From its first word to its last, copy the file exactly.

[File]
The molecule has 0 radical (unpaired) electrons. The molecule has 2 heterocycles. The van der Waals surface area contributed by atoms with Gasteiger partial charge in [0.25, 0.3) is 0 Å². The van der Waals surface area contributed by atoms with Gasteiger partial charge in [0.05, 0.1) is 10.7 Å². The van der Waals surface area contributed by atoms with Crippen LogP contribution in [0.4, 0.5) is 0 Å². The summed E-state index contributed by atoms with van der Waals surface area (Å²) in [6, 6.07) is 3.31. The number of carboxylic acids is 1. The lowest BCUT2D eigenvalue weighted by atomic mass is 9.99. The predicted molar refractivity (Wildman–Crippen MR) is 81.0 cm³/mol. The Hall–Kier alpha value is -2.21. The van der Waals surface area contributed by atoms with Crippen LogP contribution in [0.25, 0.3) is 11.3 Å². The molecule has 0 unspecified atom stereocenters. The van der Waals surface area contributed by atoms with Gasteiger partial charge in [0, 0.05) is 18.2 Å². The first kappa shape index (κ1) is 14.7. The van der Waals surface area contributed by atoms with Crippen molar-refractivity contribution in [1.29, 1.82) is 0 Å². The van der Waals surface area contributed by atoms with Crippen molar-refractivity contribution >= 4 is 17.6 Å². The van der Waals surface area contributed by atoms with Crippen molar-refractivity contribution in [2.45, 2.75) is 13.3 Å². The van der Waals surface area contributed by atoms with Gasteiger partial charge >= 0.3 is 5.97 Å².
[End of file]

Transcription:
The molecule has 0 radical (unpaired) electrons. The molecule has 2 heterocycles. The van der Waals surface area contributed by atoms with Gasteiger partial charge in [0.25, 0.3) is 0 Å². The van der Waals surface area contributed by atoms with Gasteiger partial charge in [0.05, 0.1) is 10.7 Å². The van der Waals surface area contributed by atoms with Crippen LogP contribution in [0.4, 0.5) is 0 Å². The summed E-state index contributed by atoms with van der Waals surface area (Å²) in [6, 6.07) is 3.31. The number of carboxylic acids is 1. The lowest BCUT2D eigenvalue weighted by atomic mass is 9.99. The predicted molar refractivity (Wildman–Crippen MR) is 81.0 cm³/mol. The Hall–Kier alpha value is -2.21. The van der Waals surface area contributed by atoms with Crippen LogP contribution in [0.25, 0.3) is 11.3 Å². The molecule has 0 unspecified atom stereocenters. The van der Waals surface area contributed by atoms with Gasteiger partial charge in [0, 0.05) is 18.2 Å². The first kappa shape index (κ1) is 14.7. The van der Waals surface area contributed by atoms with Crippen molar-refractivity contribution in [1.29, 1.82) is 0 Å². The van der Waals surface area contributed by atoms with Crippen molar-refractivity contribution >= 4 is 17.6 Å². The van der Waals surface area contributed by atoms with Crippen molar-refractivity contribution in [2.45, 2.75) is 13.3 Å². The van der Waals surface area contributed by atoms with Gasteiger partial charge >= 0.3 is 5.97 Å².